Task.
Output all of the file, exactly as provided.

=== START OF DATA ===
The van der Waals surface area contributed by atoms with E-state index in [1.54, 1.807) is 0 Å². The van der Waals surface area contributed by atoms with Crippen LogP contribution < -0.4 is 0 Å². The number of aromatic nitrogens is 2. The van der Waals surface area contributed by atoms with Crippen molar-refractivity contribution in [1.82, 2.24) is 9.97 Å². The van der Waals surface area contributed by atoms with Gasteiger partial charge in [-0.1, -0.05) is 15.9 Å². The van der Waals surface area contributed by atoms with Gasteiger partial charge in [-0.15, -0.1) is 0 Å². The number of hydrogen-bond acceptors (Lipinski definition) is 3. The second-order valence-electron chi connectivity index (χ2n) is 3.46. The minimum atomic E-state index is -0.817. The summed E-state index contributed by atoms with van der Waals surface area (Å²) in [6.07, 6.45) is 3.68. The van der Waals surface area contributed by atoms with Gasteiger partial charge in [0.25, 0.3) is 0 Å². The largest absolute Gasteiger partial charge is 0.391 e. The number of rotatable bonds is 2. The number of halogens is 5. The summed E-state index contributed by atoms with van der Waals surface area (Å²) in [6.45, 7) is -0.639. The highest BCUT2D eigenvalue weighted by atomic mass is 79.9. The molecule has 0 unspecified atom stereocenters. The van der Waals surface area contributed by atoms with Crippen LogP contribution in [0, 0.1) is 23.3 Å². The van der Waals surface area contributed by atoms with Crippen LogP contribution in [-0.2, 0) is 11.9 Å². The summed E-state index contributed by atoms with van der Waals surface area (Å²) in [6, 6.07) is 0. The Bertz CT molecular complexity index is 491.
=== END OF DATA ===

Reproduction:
The van der Waals surface area contributed by atoms with E-state index in [1.54, 1.807) is 0 Å². The van der Waals surface area contributed by atoms with Crippen LogP contribution < -0.4 is 0 Å². The number of aromatic nitrogens is 2. The van der Waals surface area contributed by atoms with Crippen molar-refractivity contribution in [1.82, 2.24) is 9.97 Å². The van der Waals surface area contributed by atoms with Gasteiger partial charge in [-0.1, -0.05) is 15.9 Å². The van der Waals surface area contributed by atoms with Gasteiger partial charge in [-0.15, -0.1) is 0 Å². The number of hydrogen-bond acceptors (Lipinski definition) is 3. The second-order valence-electron chi connectivity index (χ2n) is 3.46. The minimum atomic E-state index is -0.817. The summed E-state index contributed by atoms with van der Waals surface area (Å²) in [6.07, 6.45) is 3.68. The van der Waals surface area contributed by atoms with Gasteiger partial charge in [0.25, 0.3) is 0 Å². The largest absolute Gasteiger partial charge is 0.391 e. The number of rotatable bonds is 2. The number of halogens is 5. The summed E-state index contributed by atoms with van der Waals surface area (Å²) in [6.45, 7) is -0.639. The highest BCUT2D eigenvalue weighted by atomic mass is 79.9. The molecule has 0 unspecified atom stereocenters. The van der Waals surface area contributed by atoms with Crippen LogP contribution in [0, 0.1) is 23.3 Å². The van der Waals surface area contributed by atoms with Crippen LogP contribution in [-0.2, 0) is 11.9 Å². The summed E-state index contributed by atoms with van der Waals surface area (Å²) in [6, 6.07) is 0. The Bertz CT molecular complexity index is 491.